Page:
That brings us to the press conference today between the Foreign Ministers of Russia, Iran and Turkey. The Turkish Foreign Minister's condolences to the Russian people for the killing of its ambassador was so "business-like" that it chilled the blood. But that was just the beginning. After the obligatory comments of how they all agree on the need to defeat this, that, and the other thing, the press were allowed one question of each foreign minister. The Iranian journalist asked what the three countries had agreed to as measures to stop third parties supporting the militants/terrorists in Syria. It was all going fine until the Turkish Foreign Minister indignantly piped in that the freezing of support for militants/terrorists had to include Hezbollah. Of course Hezbollah is supported by Iran, and that may have been Turkey's way of defending itself for supporting Turkmen militants/terrorists in Northern Syria. Whatever the case, it became quickly crystal clear that the Turks were prepared to throw aside their "team work" at the very smallest of challenges.
In other words the Turks cannot be trusted. The Americans can't trust them and the Russians can't trust them. That's the way they want it. The strong defender of their neighborhood. Beholding to no body, and loyal to nobody. A regional super power that must be dealt with in the region as if it was militarily equal to the US or Russia. In a strange way though, Turkey may be right. Both Russia and the US are entangled all over the map and stretched thin combatting each other's various moves. With Turkey focusing its strength solely in the "neighborhood" perhaps they have achieved that goal of regional super power. Of course, if things go hot, and either Russia or the US decide to move into the area in force, Turkey will quickly find out its true position, but in the mean time there it is.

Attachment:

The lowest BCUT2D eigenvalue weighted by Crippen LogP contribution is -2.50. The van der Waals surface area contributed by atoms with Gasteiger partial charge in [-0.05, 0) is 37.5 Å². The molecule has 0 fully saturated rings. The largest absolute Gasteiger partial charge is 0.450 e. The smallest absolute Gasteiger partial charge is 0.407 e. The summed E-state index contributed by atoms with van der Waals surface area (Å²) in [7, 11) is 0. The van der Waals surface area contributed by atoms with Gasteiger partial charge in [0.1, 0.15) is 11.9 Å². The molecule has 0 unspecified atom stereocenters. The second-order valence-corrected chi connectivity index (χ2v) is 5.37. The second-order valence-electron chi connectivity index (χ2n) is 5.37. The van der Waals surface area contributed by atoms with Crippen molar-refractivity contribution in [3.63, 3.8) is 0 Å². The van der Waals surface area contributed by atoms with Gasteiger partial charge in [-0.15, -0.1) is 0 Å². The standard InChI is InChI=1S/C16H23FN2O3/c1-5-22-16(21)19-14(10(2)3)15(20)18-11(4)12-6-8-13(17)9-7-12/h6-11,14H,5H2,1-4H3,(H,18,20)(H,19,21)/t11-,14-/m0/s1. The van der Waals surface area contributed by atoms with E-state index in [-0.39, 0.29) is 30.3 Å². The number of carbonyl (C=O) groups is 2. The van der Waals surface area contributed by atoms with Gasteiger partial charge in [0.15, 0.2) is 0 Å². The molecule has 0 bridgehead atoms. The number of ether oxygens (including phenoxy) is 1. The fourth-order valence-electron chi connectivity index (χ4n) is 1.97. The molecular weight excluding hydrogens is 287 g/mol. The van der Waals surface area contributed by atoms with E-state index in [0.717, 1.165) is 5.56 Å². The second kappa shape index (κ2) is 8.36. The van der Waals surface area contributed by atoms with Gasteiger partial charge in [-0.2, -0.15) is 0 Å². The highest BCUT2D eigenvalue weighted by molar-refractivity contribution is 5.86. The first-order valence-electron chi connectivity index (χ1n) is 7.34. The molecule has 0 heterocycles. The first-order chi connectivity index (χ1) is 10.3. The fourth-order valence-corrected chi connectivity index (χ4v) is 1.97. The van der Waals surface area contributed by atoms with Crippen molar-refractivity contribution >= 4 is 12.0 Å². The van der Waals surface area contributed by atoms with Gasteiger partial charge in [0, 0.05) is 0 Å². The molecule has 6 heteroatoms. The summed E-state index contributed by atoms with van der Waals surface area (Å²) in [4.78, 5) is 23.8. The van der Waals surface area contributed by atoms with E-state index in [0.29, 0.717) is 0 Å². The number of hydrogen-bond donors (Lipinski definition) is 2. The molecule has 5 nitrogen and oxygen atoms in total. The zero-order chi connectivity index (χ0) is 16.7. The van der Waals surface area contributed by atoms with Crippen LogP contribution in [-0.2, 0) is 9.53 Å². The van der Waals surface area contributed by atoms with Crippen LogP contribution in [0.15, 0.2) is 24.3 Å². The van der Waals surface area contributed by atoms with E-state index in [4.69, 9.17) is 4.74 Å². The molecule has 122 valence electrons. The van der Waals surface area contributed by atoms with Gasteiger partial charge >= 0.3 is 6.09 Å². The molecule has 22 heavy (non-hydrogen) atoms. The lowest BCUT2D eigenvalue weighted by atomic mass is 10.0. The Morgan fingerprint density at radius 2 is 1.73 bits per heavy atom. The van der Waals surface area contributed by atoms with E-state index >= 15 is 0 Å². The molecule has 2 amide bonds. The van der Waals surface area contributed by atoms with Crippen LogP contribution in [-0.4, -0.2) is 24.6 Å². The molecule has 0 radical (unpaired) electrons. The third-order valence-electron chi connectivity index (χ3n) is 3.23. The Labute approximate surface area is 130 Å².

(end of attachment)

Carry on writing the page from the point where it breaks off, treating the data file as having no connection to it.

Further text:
The question for Russia is how long does it plan to dance the dance of a thousand veils with Turkey? Is Turkey causing more problems than it is solving? Or perhaps more importantly, how long will you let Turkey embarrass you internationally? It's not many countries that could shoot down a super power's military aircraft, and kill its pilot, and then have their ambassador publicly executed on international television, and get away with it. The press conference today was quite clear, working with Turkey is like herding alley cats. Unfortunately for Russia, such behaviour by the Turks does nothing to enhance Russia's international reputation. Actually the reverse is true. Russia's image is being tarnished by its association, for whatever reasons, with Turkey. Is that purposeful on Turkey's part? Hard to say. One thing is true though, there are only so many coincidences in international politics, and Turkey is not immune from that rule. The Kremlin has made a grave mistake in throwing an arm of brotherhood over Turkey's shoulder. It is not a brother, but rather a poison chalice. It becomes clearer every day. If Russia is wise it will let that cup pass from its lip.
Here's to the crazy ones, the misfits, the rebels, the troublemakers, the
round pegs in the square holes... the ones who see things differently -- they're
not fond of rules... You can quote them, disagree with them, glorify or vilify
them, but the only thing you can't do is ignore them because they change
things... they push the human race forward, and while some may see them as the
crazy ones, we see genius, because the ones who are crazy enough to think that
they can change the world, are the ones who do.
US computer engineer & industrialist (1955 - 2011)